6. The body text is too dense.
Reading text on a computer screen is harder on the eyes than reading from a piece of paper. The font shouldn't be too small or too large, and the typeface should be one that's easy to read on a screen.
For maximum readability, blocks of body text should be 12 to 15 words long, and 3 to 5 lines long.
What you're reading right now is set in sans-serif, which is a very common body text choice. "Style sheets" were also used so that the line-spacing is set a little higher than usual. The font size is based on your standard browser font size.
Break up sections of text with headers. Headers are good because they allow people who "scan" web pages to quickly find what they're looking for. They're also great for search engine optimization of your key phrases. Headers should be in a different type style than your body text so it sticks out.
Consider bold-facing the most important parts in each section of body text. This greatly helps people who scan web pages rather than read them.
7. The site is hosted on Geocities or another free service.
There's nothing wrong with free hosting if your website is of a personal nature, but if your site is for your business, you need full-service (paid) hosting. Free hosting generally puts other businesses' ad banners on top of your site, and is slow.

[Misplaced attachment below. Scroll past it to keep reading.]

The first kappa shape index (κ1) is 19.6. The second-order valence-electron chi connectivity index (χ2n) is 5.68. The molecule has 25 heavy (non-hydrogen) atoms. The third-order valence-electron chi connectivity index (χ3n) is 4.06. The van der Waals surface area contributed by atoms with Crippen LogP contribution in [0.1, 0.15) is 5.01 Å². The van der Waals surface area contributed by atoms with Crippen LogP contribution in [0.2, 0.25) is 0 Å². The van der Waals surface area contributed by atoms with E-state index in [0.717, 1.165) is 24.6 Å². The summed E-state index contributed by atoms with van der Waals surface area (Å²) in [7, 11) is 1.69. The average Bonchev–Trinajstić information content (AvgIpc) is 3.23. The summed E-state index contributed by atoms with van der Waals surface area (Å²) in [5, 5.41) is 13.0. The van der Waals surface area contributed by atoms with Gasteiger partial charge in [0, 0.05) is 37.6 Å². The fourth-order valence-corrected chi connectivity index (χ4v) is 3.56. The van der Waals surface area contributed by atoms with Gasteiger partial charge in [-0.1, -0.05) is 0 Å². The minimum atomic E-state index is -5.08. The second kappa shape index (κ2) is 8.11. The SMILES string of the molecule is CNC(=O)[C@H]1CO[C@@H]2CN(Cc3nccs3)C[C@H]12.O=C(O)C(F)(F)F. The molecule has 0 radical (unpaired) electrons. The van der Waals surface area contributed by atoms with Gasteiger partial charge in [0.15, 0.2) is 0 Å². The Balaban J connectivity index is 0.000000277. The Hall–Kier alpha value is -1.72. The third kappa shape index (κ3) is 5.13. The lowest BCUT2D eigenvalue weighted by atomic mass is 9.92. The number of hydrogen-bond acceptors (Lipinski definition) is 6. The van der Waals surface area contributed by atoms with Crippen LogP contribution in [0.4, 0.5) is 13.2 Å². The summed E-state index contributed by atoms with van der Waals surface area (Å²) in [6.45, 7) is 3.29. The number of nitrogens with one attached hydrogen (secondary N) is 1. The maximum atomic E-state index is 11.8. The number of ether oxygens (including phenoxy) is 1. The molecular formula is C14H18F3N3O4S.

Avoid it. Here's a great hosting.
8. The site is down or can't be found.
If your site can't be found by anyone, what good's it doing you? If the problem is that your site is constantly down, consider a new hosting service.
If the problem isn't of a technical nature, then website marketing including search engine optimization and directory submissions can do wonders. So can links to your site from other sites. And don't forget classifieds, postcards, and email (but don't be a spammer).
9. There are navigation links at the bottom of the page but not at the top (or vice versa).
The majority of the people who visit your website probably won't make the effort to scroll down to the bottom of your home page.
Therefore, it's very important to have navigation links appear at the top of your site so they'll be visible to viewers without them having to do any scrolling.
It's also a good idea to repeat your navigation links at the bottom of the page. These are usually done as text links rather than image links. These allow people who have reached the bottom of the page a way to get around your site without having to scroll back to the top of the page first.
10. The body text is too colorful and there are textured or picture backgrounds.
The body text on your site should usually be black on a plain white background. Occasionally you can have other colors (if there's good contrast).
If you have a texture or a picture behind your words, it makes the words hard to read.
You should strive to make things as easy for your users as possible, so get rid of the textured or pictorial background or put it in areas where there's no foreground text.